Friday, July 12, 2024

A year ago, the Food and Drug Administration (FDA) announced new regulations allowing the sale of over-the-counter (OTC) hearing aids and setting standards for their safety and effectiveness. This change aimed to make high-quality hearing aids more accessible and affordable for people with mild to moderate hearing loss. However, the OTC market is currently confusing and chaotic for older consumers who were supposed to benefit from these regulations.

Over the past year, there has been a renewed focus on the importance of treating hearing loss, particularly because it affects a significant number of people over the age of 70. Researchers at Johns Hopkins University conducted a randomized clinical trial that showed hearing aids can help reduce cognitive decline. This study, known as the ACHIEVE study, focused on older adults with untreated mild to moderate hearing loss. Half of the participants received hearing assessments, were fitted with midpriced hearing aids, and received counseling on how to use them. The study found that among older and less affluent participants, hearing aids reduced the rate of cognitive decline by 48% compared to the control group.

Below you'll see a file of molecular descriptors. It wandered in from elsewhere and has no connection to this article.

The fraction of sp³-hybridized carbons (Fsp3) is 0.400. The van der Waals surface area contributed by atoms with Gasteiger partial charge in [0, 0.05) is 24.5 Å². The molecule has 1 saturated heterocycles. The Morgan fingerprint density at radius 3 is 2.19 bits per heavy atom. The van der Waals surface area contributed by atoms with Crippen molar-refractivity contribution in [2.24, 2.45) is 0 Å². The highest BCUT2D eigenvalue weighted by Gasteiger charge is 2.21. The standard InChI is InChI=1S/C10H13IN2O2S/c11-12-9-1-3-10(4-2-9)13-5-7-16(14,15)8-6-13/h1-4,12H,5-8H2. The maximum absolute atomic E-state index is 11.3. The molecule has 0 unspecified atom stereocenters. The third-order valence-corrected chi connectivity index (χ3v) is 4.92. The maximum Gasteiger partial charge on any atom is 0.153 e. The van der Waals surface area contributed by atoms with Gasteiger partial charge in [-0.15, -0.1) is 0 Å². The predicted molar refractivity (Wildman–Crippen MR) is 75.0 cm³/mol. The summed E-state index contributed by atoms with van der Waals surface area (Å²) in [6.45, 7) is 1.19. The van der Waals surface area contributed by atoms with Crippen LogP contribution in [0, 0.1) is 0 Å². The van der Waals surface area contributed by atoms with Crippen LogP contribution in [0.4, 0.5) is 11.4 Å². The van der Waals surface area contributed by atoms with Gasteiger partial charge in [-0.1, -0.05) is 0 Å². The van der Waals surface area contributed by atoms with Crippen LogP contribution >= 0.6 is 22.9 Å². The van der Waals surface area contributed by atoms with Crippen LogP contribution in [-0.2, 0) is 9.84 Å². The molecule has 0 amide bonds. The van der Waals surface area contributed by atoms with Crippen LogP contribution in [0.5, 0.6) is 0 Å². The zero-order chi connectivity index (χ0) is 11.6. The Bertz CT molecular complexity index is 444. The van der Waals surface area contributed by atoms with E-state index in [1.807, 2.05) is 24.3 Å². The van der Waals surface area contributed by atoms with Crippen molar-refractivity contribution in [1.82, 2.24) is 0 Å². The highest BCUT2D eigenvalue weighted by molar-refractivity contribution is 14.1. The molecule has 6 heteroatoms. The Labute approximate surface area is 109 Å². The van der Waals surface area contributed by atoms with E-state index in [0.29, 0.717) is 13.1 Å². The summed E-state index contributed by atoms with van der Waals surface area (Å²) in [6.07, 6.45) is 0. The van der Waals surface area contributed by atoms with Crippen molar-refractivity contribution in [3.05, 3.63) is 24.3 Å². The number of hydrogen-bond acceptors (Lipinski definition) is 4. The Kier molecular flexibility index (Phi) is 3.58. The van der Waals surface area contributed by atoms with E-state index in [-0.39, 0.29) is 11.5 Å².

The researchers also plan to publish findings on how hearing-aid use affects brain atrophy, social isolation, depression, and quality of life. While some experts argue against emphasizing the connection between dementia and hearing loss, as it may deter people from seeking treatment, there are clear benefits to promoting hearing-aid use, such as enabling greater social interaction and reducing the risk of falls.

Despite these positive developments, the OTC market for hearing aids still faces challenges. The FDA has approved “self-fitting” hearing aids that users can customize with a smartphone app, but not all individuals feel comfortable with online sales and do-it-yourself adjustments. Additionally, devices that use preset controls and are not self-fitting do not undergo FDA review. Misleading advertising and a lack of price standardization further add to the confusion in the market.

However, progress has been made. Self-fitting OTC hearing aids that perform well are now available for around $1,000 a pair, while prescription hearing aids purchased through audiologists are significantly more expensive. Major manufacturers like Lexie Hearing have begun selling self-fitting OTC devices online and in stores, and other retailers like Best Buy have also started carrying OTC hearing aids. Traditional manufacturers are entering the OTC market and partnering with well-known consumer companies to promote brand recognition. Independent organizations like HearAdvisor are evaluating and ranking both prescription and OTC hearing aids to guide buyers.

While the US is the first country to develop a regulated OTC hearing aid market, there is still much room for innovation and lower prices in the future. Currently, the OTC hearing aid market is a work in progress, but with continued efforts and advancements, it has the potential to greatly benefit older individuals with hearing loss.

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